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What we bought: How the Blue Yeti Nano finally earned a spot on my desk

·Senior Commerce Editor
·3-min read
Valentina Palladino / Engadget

Despite primarily working from home for years before the pandemic hit, I hadn’t thought too much about my WFH setup before 2020. I went as far as investing in a solid monitor, mostly because I was sick of squinting at a 13-inch laptop screen for eight hours each day. It actually wasn’t until earlier this year that I decided to upgrade my workspace in a meaningful way.

I chalk this up to being someone who constantly talks themselves out of buying things. I’m a fairly frugal person, but I have no problem buying things that I know will make a big impact on my day-to-day life. So, I invested in a good pair of ANC headphones when I could snag them on sale; a full-sized mechanical keyboard for a more comfortable (and more fun) typing experience and the Blue Yeti Nano microphone for increasingly more frequent video calls.

I’ll admit the Yeti Nano was probably the lowest priority item out of those three things, despite being a long-time favorite in the microphone space. However, it’s proven to be a smart investment, mostly because I have more video meetings now than ever. In pre-pandemic times, I had maybe one video conference per week, and that was during the busiest of times. But now, for many reasons ranging from the wide acceptance of remote work and the progression of my own career, I typically have a number of video calls each day. And I believe in putting my best face (and voice) forward as much as possible: I try to turn my Logitech Streamcam on for most every video call I take and I wanted the quality of my voice to match that of my video feed.

The Blue Yeti Nano microphone on a black desk riser in front of a laptop and a computer monitor.
The Blue Yeti Nano microphone on a black desk riser in front of a laptop and a computer monitor.

The Yeti Nano mic delivers on this in a fantastic fashion. In my initial messing around after I unboxed the thing, I could immediately hear the difference in my audio when I recorded a few test samples in Audacity. My voice sounded clearer and stronger and the audio lacked the subtly fuzzy quality that I typically hear when I use my laptop’s microphone.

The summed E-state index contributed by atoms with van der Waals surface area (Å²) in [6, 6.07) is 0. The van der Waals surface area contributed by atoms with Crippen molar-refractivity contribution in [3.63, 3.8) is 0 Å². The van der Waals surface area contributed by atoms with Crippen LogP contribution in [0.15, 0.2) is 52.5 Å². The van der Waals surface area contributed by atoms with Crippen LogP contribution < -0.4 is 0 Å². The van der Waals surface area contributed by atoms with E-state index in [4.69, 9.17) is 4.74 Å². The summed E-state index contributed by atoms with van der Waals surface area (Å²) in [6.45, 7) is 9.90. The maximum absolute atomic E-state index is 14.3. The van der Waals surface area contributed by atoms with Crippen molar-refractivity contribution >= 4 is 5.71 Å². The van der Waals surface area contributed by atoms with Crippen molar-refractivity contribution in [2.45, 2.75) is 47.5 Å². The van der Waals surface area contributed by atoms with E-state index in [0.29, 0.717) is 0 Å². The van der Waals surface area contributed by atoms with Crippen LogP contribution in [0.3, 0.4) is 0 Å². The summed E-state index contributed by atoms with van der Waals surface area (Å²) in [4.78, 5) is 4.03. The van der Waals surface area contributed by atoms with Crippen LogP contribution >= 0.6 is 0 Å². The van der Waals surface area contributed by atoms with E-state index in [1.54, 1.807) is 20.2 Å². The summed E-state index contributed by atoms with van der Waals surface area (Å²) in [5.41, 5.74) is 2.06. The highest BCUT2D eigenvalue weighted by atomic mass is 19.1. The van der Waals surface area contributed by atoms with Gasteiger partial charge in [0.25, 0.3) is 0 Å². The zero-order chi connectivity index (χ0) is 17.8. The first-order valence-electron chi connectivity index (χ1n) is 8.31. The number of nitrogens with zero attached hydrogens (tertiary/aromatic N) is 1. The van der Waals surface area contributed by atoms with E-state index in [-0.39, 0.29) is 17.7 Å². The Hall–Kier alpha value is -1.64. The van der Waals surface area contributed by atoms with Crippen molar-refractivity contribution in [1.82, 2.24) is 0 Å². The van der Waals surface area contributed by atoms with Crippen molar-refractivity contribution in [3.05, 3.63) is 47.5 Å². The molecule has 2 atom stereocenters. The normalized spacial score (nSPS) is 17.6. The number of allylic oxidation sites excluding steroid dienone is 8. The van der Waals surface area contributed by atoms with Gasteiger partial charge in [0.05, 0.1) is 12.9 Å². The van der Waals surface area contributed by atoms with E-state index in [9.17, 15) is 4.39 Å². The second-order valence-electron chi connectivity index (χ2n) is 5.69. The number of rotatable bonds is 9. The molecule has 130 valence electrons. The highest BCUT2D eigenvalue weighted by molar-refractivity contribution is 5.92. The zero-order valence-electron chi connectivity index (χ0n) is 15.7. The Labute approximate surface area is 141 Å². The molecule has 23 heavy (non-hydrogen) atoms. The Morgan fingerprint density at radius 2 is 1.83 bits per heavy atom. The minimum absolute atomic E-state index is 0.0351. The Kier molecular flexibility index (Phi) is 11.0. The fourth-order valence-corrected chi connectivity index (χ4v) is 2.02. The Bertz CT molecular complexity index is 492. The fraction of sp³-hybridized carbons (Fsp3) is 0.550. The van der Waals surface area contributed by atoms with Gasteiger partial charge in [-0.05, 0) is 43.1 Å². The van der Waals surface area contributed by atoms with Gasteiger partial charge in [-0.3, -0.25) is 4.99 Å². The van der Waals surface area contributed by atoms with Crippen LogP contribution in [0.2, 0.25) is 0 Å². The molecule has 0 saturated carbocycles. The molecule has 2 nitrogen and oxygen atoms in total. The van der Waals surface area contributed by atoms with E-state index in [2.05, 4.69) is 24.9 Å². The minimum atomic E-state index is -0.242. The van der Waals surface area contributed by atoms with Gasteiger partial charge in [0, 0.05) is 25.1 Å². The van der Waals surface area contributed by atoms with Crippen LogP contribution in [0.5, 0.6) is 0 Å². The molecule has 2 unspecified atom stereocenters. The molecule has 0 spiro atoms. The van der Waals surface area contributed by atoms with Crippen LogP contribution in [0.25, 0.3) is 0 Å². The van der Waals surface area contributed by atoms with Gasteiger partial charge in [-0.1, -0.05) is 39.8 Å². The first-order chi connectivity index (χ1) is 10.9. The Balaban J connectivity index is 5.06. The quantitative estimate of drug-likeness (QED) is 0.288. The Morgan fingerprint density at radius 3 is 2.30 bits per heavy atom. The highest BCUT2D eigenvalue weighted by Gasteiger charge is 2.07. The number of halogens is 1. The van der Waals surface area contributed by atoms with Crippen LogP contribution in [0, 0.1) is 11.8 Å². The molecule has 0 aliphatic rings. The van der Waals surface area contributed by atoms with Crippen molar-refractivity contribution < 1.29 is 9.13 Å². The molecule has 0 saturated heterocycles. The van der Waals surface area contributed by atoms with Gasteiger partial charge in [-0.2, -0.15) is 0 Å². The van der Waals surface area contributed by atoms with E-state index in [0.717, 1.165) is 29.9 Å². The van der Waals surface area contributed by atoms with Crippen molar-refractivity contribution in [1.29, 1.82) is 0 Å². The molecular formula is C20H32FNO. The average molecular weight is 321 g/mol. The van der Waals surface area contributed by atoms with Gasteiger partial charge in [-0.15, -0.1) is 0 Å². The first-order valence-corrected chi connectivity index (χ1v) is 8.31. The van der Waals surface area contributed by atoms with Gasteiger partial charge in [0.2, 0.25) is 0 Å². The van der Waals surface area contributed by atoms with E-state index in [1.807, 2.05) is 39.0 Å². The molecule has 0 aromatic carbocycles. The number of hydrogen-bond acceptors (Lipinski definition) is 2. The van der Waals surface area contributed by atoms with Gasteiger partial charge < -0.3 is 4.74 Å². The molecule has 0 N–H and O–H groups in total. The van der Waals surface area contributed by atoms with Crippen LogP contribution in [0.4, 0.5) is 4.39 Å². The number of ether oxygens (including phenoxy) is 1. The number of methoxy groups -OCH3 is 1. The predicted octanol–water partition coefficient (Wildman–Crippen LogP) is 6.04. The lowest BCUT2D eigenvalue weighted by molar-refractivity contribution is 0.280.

The Yeti Nano supports cardioid and omnidirectional polar patterns, but I usually keep mine on the former since I’m the only one using it on the daily. However, I like the fact that I have the option to start a roundtable podcast in the future without needing to spend more money on a better mic. I also like that the Yeti Nano will come in handy during the few times a year I get to be a guest on the Engadget podcast. Previously for those occasions, I would use an external mic that I acquired years ago, but it didn’t come with a sturdy base like the Yeti Nano. It would be a struggle to get that mic in the right position on my desk for optimal podcast performance, and I don’t anticipate the same struggle with the Yeti Nano.

I have known for a while how popular Blue microphones are with budding podcasters, game streamers, remote workers and the like, so the brand was the first I turned to when I went looking for an upgrade. Out of the many devices in the company’s lineup, I ultimately decided to buy the Yeti Nano in part because of its design. It’s just compact enough to sit on my standing desk converter next to my monitor without obscuring the screen too much, and it’s still in a great spot for video calls. Initially I waffled between the Nano and the full-sized Yeti, but I ultimately decided that the few extra bells and whistles that come with the latter – namely stereo and bidirectional modes – weren’t necessary for my regular use. I was also able to pick up the Yeti Nano while it was on sale at Amazon, so instead of spending $100, I only dropped $80 on it. That means I can put a few extra dollars toward the next piece of tech that I decide will make my desk setup even more functional.